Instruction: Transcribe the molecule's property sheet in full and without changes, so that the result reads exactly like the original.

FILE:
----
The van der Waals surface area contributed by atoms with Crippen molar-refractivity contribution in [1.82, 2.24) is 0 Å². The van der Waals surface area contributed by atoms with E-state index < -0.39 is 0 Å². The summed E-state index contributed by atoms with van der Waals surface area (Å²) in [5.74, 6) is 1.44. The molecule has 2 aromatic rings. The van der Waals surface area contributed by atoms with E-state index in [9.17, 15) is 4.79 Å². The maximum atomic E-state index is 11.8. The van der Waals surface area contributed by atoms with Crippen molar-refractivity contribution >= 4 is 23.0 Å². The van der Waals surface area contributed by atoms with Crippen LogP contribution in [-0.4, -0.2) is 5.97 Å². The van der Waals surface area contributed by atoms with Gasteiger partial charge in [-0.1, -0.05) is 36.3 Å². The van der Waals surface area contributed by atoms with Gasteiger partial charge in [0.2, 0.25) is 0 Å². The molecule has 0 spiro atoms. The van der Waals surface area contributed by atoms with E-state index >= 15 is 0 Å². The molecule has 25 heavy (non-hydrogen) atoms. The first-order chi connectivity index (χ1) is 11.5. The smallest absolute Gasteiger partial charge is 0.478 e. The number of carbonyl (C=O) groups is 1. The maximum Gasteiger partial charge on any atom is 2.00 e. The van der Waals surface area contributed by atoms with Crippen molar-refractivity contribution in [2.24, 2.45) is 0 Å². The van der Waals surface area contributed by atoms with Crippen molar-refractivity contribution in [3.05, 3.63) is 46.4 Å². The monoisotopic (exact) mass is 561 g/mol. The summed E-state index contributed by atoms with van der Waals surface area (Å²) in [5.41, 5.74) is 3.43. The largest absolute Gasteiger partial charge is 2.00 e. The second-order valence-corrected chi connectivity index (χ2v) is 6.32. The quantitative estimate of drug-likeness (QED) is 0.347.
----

The van der Waals surface area contributed by atoms with Crippen molar-refractivity contribution in [1.82, 2.24) is 0 Å². The van der Waals surface area contributed by atoms with E-state index < -0.39 is 0 Å². The summed E-state index contributed by atoms with van der Waals surface area (Å²) in [5.74, 6) is 1.44. The molecule has 2 aromatic rings. The van der Waals surface area contributed by atoms with E-state index in [9.17, 15) is 4.79 Å². The maximum atomic E-state index is 11.8. The van der Waals surface area contributed by atoms with Crippen molar-refractivity contribution >= 4 is 23.0 Å². The van der Waals surface area contributed by atoms with Crippen LogP contribution in [-0.4, -0.2) is 5.97 Å². The van der Waals surface area contributed by atoms with Gasteiger partial charge in [-0.1, -0.05) is 36.3 Å². The van der Waals surface area contributed by atoms with Gasteiger partial charge in [0.2, 0.25) is 0 Å². The molecule has 0 spiro atoms. The van der Waals surface area contributed by atoms with E-state index >= 15 is 0 Å². The molecule has 25 heavy (non-hydrogen) atoms. The first-order chi connectivity index (χ1) is 11.5. The smallest absolute Gasteiger partial charge is 0.478 e. The number of carbonyl (C=O) groups is 1. The maximum Gasteiger partial charge on any atom is 2.00 e. The van der Waals surface area contributed by atoms with Crippen molar-refractivity contribution in [2.24, 2.45) is 0 Å². The van der Waals surface area contributed by atoms with Crippen molar-refractivity contribution in [3.05, 3.63) is 46.4 Å². The monoisotopic (exact) mass is 561 g/mol. The summed E-state index contributed by atoms with van der Waals surface area (Å²) in [5.41, 5.74) is 3.43. The largest absolute Gasteiger partial charge is 2.00 e. The second-order valence-corrected chi connectivity index (χ2v) is 6.32. The quantitative estimate of drug-likeness (QED) is 0.347.